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Damaged Goods, The Great Play "Les Avaries" of Eugene Brieux Novelized

haste to shy off from the subject of his "badness" and to turn the conversation with what seemed a clever jest. "If I am going to be so good," he said, "don't forget that you will have to be good also!" "I will try," said Henriette, who was still serious. "You will have to try hard," he persisted. "You will find that you have a very jealous husband." "Will I?" said Henriette, beaming with happiness--for when a woman is very much in love she doesn't in the least object to the man's being jealous. "Yes, indeed," smiled George. "I'll always be watching you." "Watching me?" echoed the girl with a surprised look. And immediately he felt ashamed of himself for his jest. There could be no need to watch Henriette, and it was bad taste even to joke about it at such a time. That was one of the ideas which he had brought with him from his world of evil. The truth was, however, that George would always be a suspicious husband; nothing could ever change that fact, for there was something in his own conscience which he could not get out, and which would make it impossible for him to be at ease as a married man. It was the memory of something which had happened earlier in his life before he met Lizette. There had been one earlier experience, with the wife of his dearest friend. She had been much younger than her husband, and had betrayed an interest in George, who had yielded to the temptation. For several years the intrigue continued, and George considered it a good solution of a young man's problem. There had been no danger of contamination, for he knew that his friend was a man of pure and rigid morals, a jealous man who watched his wife, and did not permit her to contract those new relations which are always dangerous. As for George, he helped in this worthy work, keeping the woman in terror of some disease. He told her that almost all men were infected, for he hoped by this means to keep her from deceiving him. I am aware that this may seem a dreadful story. As I do not want anyone to think too ill of George Dupont, I ought, perhaps, to point out 18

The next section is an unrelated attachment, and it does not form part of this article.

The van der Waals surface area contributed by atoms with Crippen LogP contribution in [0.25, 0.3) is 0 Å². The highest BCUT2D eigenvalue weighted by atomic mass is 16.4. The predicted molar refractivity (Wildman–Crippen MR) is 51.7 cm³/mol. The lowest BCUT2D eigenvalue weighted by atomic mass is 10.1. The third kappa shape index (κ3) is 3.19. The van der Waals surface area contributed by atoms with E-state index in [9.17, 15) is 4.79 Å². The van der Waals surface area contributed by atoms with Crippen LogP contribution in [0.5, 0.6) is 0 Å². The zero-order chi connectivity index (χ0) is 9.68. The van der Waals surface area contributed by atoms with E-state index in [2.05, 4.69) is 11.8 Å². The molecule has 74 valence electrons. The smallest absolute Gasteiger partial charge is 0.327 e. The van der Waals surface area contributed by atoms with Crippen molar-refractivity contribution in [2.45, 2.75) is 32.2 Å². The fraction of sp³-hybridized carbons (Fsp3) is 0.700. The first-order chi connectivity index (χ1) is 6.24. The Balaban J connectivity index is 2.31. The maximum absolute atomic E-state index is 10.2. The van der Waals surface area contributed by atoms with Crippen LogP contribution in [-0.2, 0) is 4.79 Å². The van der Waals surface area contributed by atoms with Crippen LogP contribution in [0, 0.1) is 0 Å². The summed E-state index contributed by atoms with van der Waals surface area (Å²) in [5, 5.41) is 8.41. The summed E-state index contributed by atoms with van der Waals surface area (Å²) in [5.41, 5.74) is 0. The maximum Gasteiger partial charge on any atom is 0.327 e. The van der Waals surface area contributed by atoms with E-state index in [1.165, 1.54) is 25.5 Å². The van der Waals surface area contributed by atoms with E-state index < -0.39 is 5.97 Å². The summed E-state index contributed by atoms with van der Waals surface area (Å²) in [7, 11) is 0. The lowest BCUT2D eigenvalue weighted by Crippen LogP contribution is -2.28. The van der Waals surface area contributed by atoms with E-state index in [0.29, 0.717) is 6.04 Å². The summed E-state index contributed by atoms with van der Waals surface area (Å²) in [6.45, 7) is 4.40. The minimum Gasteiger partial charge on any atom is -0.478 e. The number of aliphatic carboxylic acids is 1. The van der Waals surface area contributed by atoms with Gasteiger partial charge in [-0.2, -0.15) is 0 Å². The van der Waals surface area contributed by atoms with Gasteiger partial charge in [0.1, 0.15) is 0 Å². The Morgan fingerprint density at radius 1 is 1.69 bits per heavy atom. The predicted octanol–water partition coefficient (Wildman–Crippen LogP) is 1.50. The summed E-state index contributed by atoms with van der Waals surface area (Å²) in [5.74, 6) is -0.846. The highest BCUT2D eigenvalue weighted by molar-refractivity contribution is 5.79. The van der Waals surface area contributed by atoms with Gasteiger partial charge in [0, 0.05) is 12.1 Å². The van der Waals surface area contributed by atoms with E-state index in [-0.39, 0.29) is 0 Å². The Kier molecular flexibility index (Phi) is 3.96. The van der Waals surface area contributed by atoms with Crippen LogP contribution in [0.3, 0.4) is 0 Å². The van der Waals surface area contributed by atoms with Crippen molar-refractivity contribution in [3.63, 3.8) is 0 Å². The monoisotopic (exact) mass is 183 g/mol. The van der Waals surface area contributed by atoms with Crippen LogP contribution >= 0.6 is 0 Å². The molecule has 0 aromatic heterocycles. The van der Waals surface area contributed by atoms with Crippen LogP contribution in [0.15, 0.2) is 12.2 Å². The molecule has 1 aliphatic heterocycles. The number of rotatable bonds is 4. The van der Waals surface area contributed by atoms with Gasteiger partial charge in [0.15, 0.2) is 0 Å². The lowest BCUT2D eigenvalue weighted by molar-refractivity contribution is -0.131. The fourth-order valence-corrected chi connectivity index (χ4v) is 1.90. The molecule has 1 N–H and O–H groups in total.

by Upton Sinclair Damaged Goods, The Great Play "Les Avaries" of Eugene Brieux Novelized 1 Damaged Goods, The Great Play "Les Avaries" of Eu...